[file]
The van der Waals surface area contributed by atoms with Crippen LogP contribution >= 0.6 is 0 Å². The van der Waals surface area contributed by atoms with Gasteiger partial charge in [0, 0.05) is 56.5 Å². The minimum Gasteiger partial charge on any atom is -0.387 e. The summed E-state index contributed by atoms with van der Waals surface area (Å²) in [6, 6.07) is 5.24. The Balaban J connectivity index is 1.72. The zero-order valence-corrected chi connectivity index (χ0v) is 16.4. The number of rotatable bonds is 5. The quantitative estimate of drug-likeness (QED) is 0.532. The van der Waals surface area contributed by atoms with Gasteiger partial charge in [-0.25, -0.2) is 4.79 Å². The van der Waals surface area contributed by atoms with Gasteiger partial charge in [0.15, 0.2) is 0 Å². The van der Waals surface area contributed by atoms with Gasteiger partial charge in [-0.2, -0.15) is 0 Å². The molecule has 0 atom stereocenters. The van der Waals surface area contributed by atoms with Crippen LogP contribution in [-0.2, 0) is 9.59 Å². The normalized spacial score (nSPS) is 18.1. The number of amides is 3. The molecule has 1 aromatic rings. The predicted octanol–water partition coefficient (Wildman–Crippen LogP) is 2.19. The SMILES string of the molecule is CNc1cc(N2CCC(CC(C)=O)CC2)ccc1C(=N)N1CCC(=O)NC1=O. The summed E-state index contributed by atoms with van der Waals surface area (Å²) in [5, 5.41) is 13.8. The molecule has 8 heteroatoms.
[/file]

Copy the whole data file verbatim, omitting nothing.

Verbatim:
The van der Waals surface area contributed by atoms with Crippen LogP contribution >= 0.6 is 0 Å². The van der Waals surface area contributed by atoms with Gasteiger partial charge in [0, 0.05) is 56.5 Å². The minimum Gasteiger partial charge on any atom is -0.387 e. The summed E-state index contributed by atoms with van der Waals surface area (Å²) in [6, 6.07) is 5.24. The Balaban J connectivity index is 1.72. The zero-order valence-corrected chi connectivity index (χ0v) is 16.4. The number of rotatable bonds is 5. The quantitative estimate of drug-likeness (QED) is 0.532. The van der Waals surface area contributed by atoms with Gasteiger partial charge in [-0.25, -0.2) is 4.79 Å². The van der Waals surface area contributed by atoms with Gasteiger partial charge in [0.15, 0.2) is 0 Å². The van der Waals surface area contributed by atoms with Gasteiger partial charge in [-0.2, -0.15) is 0 Å². The molecule has 0 atom stereocenters. The van der Waals surface area contributed by atoms with Crippen LogP contribution in [-0.2, 0) is 9.59 Å². The normalized spacial score (nSPS) is 18.1. The number of amides is 3. The molecule has 1 aromatic rings. The predicted octanol–water partition coefficient (Wildman–Crippen LogP) is 2.19. The SMILES string of the molecule is CNc1cc(N2CCC(CC(C)=O)CC2)ccc1C(=N)N1CCC(=O)NC1=O. The summed E-state index contributed by atoms with van der Waals surface area (Å²) in [5, 5.41) is 13.8. The molecule has 8 heteroatoms.